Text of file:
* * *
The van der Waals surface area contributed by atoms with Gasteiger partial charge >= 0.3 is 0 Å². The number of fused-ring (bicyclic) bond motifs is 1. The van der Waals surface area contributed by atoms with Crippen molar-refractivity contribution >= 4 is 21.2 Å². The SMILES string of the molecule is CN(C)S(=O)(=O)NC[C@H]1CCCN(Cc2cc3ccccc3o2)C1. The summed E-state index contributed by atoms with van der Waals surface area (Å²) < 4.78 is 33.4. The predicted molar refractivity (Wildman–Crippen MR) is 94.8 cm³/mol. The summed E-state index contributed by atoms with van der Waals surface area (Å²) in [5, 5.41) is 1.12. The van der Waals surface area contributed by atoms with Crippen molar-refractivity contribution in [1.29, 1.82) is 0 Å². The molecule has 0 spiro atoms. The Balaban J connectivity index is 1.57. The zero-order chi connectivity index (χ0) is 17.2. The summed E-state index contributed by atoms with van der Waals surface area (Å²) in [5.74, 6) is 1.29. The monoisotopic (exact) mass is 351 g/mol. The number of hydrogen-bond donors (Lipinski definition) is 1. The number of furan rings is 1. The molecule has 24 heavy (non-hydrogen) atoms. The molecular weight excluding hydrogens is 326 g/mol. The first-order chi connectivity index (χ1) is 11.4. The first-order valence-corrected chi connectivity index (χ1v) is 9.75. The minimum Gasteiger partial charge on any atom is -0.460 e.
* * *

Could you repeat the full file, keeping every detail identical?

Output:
The van der Waals surface area contributed by atoms with Gasteiger partial charge >= 0.3 is 0 Å². The number of fused-ring (bicyclic) bond motifs is 1. The van der Waals surface area contributed by atoms with Crippen molar-refractivity contribution >= 4 is 21.2 Å². The SMILES string of the molecule is CN(C)S(=O)(=O)NC[C@H]1CCCN(Cc2cc3ccccc3o2)C1. The summed E-state index contributed by atoms with van der Waals surface area (Å²) < 4.78 is 33.4. The predicted molar refractivity (Wildman–Crippen MR) is 94.8 cm³/mol. The summed E-state index contributed by atoms with van der Waals surface area (Å²) in [5, 5.41) is 1.12. The van der Waals surface area contributed by atoms with Crippen molar-refractivity contribution in [1.29, 1.82) is 0 Å². The molecule has 0 spiro atoms. The Balaban J connectivity index is 1.57. The zero-order chi connectivity index (χ0) is 17.2. The summed E-state index contributed by atoms with van der Waals surface area (Å²) in [5.74, 6) is 1.29. The monoisotopic (exact) mass is 351 g/mol. The number of hydrogen-bond donors (Lipinski definition) is 1. The number of furan rings is 1. The molecule has 24 heavy (non-hydrogen) atoms. The molecular weight excluding hydrogens is 326 g/mol. The first-order chi connectivity index (χ1) is 11.4. The first-order valence-corrected chi connectivity index (χ1v) is 9.75. The minimum Gasteiger partial charge on any atom is -0.460 e.